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News tagged Tahirih in the News
  • Immigrants Live in ‘Double Shadow’ of Domestic Violence

    December 2nd, 2013

    Deysi Gonzalez’s diary begins with this sentence: “On July 3, 2002, I met the man I thought would be the love of my life.” Instead, she continues in neat Spanish script, the handsome acquaintance who courted her in Guatemala turned into a possessive bully who stalked and beat her.

  • Fighting Violence Against Immigrant Women

    September 5th, 2013

    When Anne Chandler travels around Houston, she doesn’t see the same city you and I see.

  • Afghan Escapes Taliban Oppression, But Fears For Others

    April 18th, 2013

    As an ambitious young woman in rural southern Afghanistan, Fouzia Durrani was headed for trouble.

  • A Harrowing Story of Female Genital Mutilation, and the Houston Group Fighting for Women Refugees

    September 26th, 2012

    When Kadi entered the United States for the second time, she knew there would be no returning to her home country of Mali. An activist who fought for women’s rights and who defied her husband and community to protect her daughter from female genital mutilation, she knew that returning would cost her her life and leave her daughter without a protector.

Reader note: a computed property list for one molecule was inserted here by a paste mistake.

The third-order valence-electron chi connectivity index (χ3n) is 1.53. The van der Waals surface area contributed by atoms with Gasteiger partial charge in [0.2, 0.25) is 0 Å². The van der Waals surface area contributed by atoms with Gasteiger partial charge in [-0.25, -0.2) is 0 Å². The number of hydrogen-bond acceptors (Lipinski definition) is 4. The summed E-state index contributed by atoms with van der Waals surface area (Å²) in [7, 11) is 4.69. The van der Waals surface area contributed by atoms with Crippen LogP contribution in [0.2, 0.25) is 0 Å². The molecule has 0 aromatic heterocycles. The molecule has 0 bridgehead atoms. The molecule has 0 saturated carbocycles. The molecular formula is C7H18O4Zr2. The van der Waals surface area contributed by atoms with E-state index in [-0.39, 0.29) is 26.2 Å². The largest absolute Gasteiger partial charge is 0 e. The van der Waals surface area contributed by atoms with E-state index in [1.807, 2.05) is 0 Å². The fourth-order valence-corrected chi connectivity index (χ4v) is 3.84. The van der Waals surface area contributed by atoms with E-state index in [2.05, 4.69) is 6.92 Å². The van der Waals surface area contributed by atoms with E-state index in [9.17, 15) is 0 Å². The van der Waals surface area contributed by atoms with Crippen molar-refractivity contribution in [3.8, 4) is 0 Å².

• Layli Miller-Muro Wins 2012 Goldman Sachs Award

    September 24th, 2012

    The Goldman Sachs award goes to leaders in organizations across a wide spectrum of fields, from finance to philanthropy.

  • Once Victims, Two Women Crusade Against Abusive Traditions

    May 2nd, 2012

    The two women met for the first time last week at a sleek Georgetown hotel, where they were speakers at a glittering charity dinner. They shook hands and hugged across a vast gulf of culture, geography and faith: one a devout Muslim from West Africa with her hair carefully hidden under a tight scarf, the other a gregarious South Asian in a stylish sari and costume earrings.

  • “Honor Killing” Under Growing Scrutiny in U.S.

    April 5th, 2012

    Although many Americans may think that phenomena such as forced marriages and so-called “honor killings” exist only overseas, social service agencies, educators, and a growing number of law enforcement personnel know differently.